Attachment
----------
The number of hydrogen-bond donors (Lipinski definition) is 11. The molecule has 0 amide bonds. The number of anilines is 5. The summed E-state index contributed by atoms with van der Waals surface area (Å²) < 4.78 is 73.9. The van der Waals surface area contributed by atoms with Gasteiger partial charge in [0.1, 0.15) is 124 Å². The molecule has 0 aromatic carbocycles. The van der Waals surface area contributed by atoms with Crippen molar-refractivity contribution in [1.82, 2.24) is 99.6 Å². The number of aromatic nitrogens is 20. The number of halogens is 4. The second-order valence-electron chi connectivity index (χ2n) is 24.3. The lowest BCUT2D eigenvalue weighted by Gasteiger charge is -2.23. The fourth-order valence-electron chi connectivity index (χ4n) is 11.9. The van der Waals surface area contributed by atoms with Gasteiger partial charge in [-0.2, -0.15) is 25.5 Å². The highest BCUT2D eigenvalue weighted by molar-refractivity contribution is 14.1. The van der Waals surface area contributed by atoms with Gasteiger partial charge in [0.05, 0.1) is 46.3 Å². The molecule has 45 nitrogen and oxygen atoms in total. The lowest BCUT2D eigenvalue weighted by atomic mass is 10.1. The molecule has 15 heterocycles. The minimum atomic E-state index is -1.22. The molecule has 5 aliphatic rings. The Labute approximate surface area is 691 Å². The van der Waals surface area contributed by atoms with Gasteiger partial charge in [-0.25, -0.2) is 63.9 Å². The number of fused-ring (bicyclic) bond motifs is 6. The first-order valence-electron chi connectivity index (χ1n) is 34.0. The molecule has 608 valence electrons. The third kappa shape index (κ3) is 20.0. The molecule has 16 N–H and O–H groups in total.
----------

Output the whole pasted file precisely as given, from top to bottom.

The number of hydrogen-bond donors (Lipinski definition) is 11. The molecule has 0 amide bonds. The number of anilines is 5. The summed E-state index contributed by atoms with van der Waals surface area (Å²) < 4.78 is 73.9. The van der Waals surface area contributed by atoms with Gasteiger partial charge in [0.1, 0.15) is 124 Å². The molecule has 0 aromatic carbocycles. The van der Waals surface area contributed by atoms with Crippen molar-refractivity contribution in [1.82, 2.24) is 99.6 Å². The number of aromatic nitrogens is 20. The number of halogens is 4. The second-order valence-electron chi connectivity index (χ2n) is 24.3. The lowest BCUT2D eigenvalue weighted by Gasteiger charge is -2.23. The fourth-order valence-electron chi connectivity index (χ4n) is 11.9. The van der Waals surface area contributed by atoms with Gasteiger partial charge in [-0.2, -0.15) is 25.5 Å². The highest BCUT2D eigenvalue weighted by molar-refractivity contribution is 14.1. The van der Waals surface area contributed by atoms with Gasteiger partial charge in [0.05, 0.1) is 46.3 Å². The molecule has 45 nitrogen and oxygen atoms in total. The lowest BCUT2D eigenvalue weighted by atomic mass is 10.1. The molecule has 15 heterocycles. The minimum atomic E-state index is -1.22. The molecule has 5 aliphatic rings. The Labute approximate surface area is 691 Å². The van der Waals surface area contributed by atoms with Gasteiger partial charge in [-0.25, -0.2) is 63.9 Å². The number of fused-ring (bicyclic) bond motifs is 6. The first-order valence-electron chi connectivity index (χ1n) is 34.0. The molecule has 608 valence electrons. The third kappa shape index (κ3) is 20.0. The molecule has 16 N–H and O–H groups in total.